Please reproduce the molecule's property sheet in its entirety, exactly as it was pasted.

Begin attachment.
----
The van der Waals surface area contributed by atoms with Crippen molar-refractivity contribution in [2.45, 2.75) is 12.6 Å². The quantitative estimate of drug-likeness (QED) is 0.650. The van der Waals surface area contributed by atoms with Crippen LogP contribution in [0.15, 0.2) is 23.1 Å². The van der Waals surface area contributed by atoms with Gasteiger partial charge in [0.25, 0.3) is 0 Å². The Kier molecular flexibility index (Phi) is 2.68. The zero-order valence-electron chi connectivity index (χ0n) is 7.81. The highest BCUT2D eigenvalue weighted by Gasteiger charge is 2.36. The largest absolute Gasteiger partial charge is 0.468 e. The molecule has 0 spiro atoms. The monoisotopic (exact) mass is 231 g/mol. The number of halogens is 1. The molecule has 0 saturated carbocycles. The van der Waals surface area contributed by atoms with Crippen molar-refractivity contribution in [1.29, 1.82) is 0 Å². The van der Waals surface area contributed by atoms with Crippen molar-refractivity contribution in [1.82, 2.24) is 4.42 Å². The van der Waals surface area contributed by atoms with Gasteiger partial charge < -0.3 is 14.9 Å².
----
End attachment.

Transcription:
The van der Waals surface area contributed by atoms with Crippen molar-refractivity contribution in [2.45, 2.75) is 12.6 Å². The quantitative estimate of drug-likeness (QED) is 0.650. The van der Waals surface area contributed by atoms with Crippen LogP contribution in [0.15, 0.2) is 23.1 Å². The van der Waals surface area contributed by atoms with Gasteiger partial charge in [0.25, 0.3) is 0 Å². The Kier molecular flexibility index (Phi) is 2.68. The zero-order valence-electron chi connectivity index (χ0n) is 7.81. The highest BCUT2D eigenvalue weighted by Gasteiger charge is 2.36. The largest absolute Gasteiger partial charge is 0.468 e. The molecule has 0 spiro atoms. The monoisotopic (exact) mass is 231 g/mol. The number of halogens is 1. The molecule has 0 saturated carbocycles. The van der Waals surface area contributed by atoms with Crippen molar-refractivity contribution in [1.29, 1.82) is 0 Å². The van der Waals surface area contributed by atoms with Crippen molar-refractivity contribution in [1.82, 2.24) is 4.42 Å². The van der Waals surface area contributed by atoms with Gasteiger partial charge < -0.3 is 14.9 Å².